There are definitely some shocking moments, especially when you see one of the things he’s probably running from and the actions he took as a child. Did you see any of that coming from, while you read it?
RAYNER: No, that was a shock. I knew it must be going somewhere, and the title is a clue, but I was shocked. And then, even having read it and been in it, I was surprised when I watched it. There were things that I wasn’t expected from this guy. There’s plenty of stuff that I would have changed about my own performance, but it pleased me that there were surprises. That was good.
What can you say about the relationship between Barry and his brother, Jamal?
RAYNER: I feel like it might become the central relationship of the show. It’s deeply complex. It’s Cain and Abel stuff. They love each other. They hate each other. They rely on each other. They are rivals to each other, politically and sexually. And that’s tough to play. At any given moment, we tend to know what we’re doing with someone, or at least we think we do. It’s tough when you have a broad sweep of ambiguity in a relationship when you’re acting because you can’t just play nothing. You’ve gotta choose something, so it’s tough. But, if you can find your way through it, it is ultimately what real life is like. We rarely just hate people or love people. Normally, the people we have moments of the most impassioned hate for, it’s because we love them so much. The Barry-Jamal relationship is all of that complexity and passion, and it could go either way. They could form an unstoppable alliance or they could tear each other apart. It’s very primal. It’s very who’s the Alpha? At what point does Barry cease to see himself as subordinate, in some way, to his brother, and at what point does he consider himself to be the dominant force and the right man for the job. That’s great stuff to explore.
How was the experience of shooting this pilot in Morocco?
RAYNER: It’s an incredibly rich place to drop into and film in. I’ve never been to the Middle East, but I assume it has a similar flavor. In Tangier, you’re 20 miles from Spain. We shot a bit of Hunted in Tangier, and you are in a very, very different world. It’s very difficult to blend in over there. That sense of alienation, which was less relevant for Barry, but certainly for his wife and kids, it was perfect to dump them in that place, and then shoot this stuff because that was the situation they were in.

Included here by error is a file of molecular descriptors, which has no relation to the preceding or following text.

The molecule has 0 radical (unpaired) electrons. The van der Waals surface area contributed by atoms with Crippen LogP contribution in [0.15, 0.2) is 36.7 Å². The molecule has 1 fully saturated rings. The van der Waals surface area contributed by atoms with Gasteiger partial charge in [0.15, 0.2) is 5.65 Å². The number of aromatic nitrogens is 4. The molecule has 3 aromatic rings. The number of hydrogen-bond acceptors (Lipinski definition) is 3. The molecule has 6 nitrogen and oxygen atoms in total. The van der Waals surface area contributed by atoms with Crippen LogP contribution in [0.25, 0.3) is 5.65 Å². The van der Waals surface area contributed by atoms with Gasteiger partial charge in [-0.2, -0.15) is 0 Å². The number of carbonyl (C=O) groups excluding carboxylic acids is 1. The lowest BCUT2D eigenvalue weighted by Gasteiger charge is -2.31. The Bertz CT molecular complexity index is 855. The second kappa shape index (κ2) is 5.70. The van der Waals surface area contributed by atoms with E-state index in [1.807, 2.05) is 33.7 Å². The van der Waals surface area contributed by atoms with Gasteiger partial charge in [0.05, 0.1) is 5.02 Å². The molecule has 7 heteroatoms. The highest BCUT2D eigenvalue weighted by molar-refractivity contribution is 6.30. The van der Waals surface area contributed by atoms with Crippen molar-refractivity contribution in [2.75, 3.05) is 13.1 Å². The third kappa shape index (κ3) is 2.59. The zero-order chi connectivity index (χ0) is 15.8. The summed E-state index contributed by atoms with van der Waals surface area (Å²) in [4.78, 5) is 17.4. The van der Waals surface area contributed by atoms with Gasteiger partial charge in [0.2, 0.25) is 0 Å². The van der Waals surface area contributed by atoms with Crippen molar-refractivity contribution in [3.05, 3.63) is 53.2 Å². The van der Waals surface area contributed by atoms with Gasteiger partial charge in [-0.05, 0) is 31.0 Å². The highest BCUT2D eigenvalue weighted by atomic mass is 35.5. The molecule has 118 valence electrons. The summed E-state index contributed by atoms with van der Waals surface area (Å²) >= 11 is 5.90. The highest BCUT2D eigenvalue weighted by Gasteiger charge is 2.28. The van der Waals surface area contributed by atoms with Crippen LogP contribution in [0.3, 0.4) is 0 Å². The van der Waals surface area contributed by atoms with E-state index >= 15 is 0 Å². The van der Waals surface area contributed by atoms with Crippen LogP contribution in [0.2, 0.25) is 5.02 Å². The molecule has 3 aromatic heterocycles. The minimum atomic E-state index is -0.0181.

RAYNER: The way we’ve envisioned it is that, in not wanting to explore these parts of himself, he puts it away in a box and locks it away, in a typical male, uncommunicative fashion. They’ve met, but in terms of the true nature of the dynamics and what went on when he was a boy, he wouldn’t have brought them into that. That creates problems in the marriage because his wife feels very much left out of that part of his life and history. And then, she begins to realize that there are perhaps unresolved feelings with this woman from his past. It’s all good stuff. It’s quite soapy, in the best possible way.
Do you think Barry really believed that he’d just go home to visit his family for this short amount of time, and then he’d go back to America and that would be it?
RAYNER: That’s a very good question, and maybe I don’t need to answer that. Obviously, he could have put his foot down and said, “Absolutely not! We’re not going.” But for some reason, he chose to acquiesce and go. Why did he do that? Maybe it is a self-fulfillment. There’s a sense in which he has to play it out and find out what his destiny is. Sometimes our motivations can be quite hazy, contradictory and multi-faceted, in real life, so I think it’s okay for that ambiguity to exist. We kid ourselves, and Barry is kidding himself about a lot in his life and hiding stuff within himself. He’s more likely than anyone to try to tell himself a story.
Tyrant airs on Tuesday nights on FX.